More drinks come. I get through most of the rum bottle. Demands are made by all of us for food to Padilla, who eventually concedes. It is dark outside when we leave, but instead of going to Seville, we end up at a hotel where Padilla’s friend and fellow matador Finito de Córdoba is staying before a fight. As Nicolás and I grab some food at the bar, Padilla goes to find Finito but for some reason he isn’t in the room he’s meant to be in. I find out months later from Finito himself that he had hidden under the bed rather than get caught up in the whirlwind of his friend’s night out.

Now we need more company, Padilla decides, and we find ourselves in a dance studio with Antonio El Pipa, a master of flamenco who has danced on the stages of Broadway in New York and Sadler’s Wells in London. He is a childhood friend of Padilla, and after another serving of rum – during which I don part of his costume and demonstrate my own flamenco as Padilla and this new maestro look on laughing –

We get back in the car and return to Padilla’s house, where we settle in to the longest argument about fighting and dance I have ever had in any language, not least my third. Nicolás’s photos show Padilla, Antonio and me, at this point sworn brothers, arms around one another, huddled in the corner of a large room, gesticulating wildly with slack lips and glazed eyes.

Nicolás manages to get me out alive at 5 a.m. We drive to Seville. Padilla sleeps in his bar, awaking three hours later to fight in another tentadero. Before I leave, Padilla asks me to sign a cape he keeps in the bar, which has been inscribed by the greatest matadors of the past twenty years. I am insanely honoured and try to think of something memorable in Spanish. I settle for a drunken hybrid, my words in English, García Lorca’s in Spanish. It goes something like this:

To my Spanish brother, a maestro of elegance and generosity. When he enters the ring,

La gente van suspirando
con las guitarras abiertas
.’

(‘The people keep sighing
With gaping guitars.’)

Padilla is happy, not fully understanding. Antonio El Pipa – who speaks English and knows his poetry – is almost in tears at the words of the long dead maestro.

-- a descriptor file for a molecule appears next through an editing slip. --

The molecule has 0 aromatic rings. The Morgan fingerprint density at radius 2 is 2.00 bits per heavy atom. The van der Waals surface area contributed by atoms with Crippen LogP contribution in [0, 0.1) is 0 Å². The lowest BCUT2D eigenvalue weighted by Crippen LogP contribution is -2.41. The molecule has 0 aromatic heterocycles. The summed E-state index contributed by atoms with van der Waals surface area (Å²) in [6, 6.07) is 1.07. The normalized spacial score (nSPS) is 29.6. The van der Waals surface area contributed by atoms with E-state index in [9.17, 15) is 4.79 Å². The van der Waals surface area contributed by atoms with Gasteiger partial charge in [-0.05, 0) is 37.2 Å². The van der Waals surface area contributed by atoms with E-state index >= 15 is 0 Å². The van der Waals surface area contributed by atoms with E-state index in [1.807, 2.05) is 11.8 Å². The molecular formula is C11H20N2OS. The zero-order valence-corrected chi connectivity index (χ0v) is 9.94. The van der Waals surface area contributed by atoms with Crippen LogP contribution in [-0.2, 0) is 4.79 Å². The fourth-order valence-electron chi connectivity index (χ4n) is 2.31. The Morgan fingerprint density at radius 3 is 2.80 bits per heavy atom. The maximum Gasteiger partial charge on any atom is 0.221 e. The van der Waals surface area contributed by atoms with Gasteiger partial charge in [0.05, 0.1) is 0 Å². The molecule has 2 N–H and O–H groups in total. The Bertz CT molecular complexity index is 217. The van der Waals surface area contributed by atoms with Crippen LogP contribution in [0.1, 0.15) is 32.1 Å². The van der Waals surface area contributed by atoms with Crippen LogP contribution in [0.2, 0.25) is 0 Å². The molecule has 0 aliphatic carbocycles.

Into The Arena: The World Of The Spanish Bullfight (Profile Books, 2011). On sale at all major UK bookstores and Amazon here.

About fiskeharrison

Writer and Actor. Author of Into The Arena: The World Of The Spanish Bullfight (shortlisted for Sports Book Of The Year 2011.) Writer for The Times, Financial Times, The Spectator, GQ and columnist for Taki's Magazine.
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8 Responses to Juan José Padilla, Maestro de Pamplona, Matador de Miura

  1. Pingback: José Tomás: And The Myth Was Made Flesh Once More « The Last Arena

  2. Pingback: My prayers are with my Spanish brother – The Last Arena

  3. heler says:

    Die, you coward!

    • Yamato says:

      You have a twisted ideia of courage, my friend. The man has all the support to fight the bull, all the weapons to end his life, even if he “lose” the fight. The bull has not.

      • You make bullfighting sound so easy. Tell the to the 533 dead bullfighters from recent history. Or better, try it yourself.

        Courage is facing the thunder and the fury and dancing. Advantage and fairness don’t come into it. A mountaineer is still brave, even though the mountain has no weapons.

        And the bull does have half a ton of fast twitch muscle and a pair of two foot, razor sharp horns…

  4. Pingback: Juan José Padilla, matador, friend, my “Spanish brother” – The Last Arena

  5. Pingback: GQ: The Last Matador by Alexander Fiske-Harrison – The Last Arena

  6. Pingback: GQ: The Last Matador by Alexander Fiske-Harrison | The Pamplona Post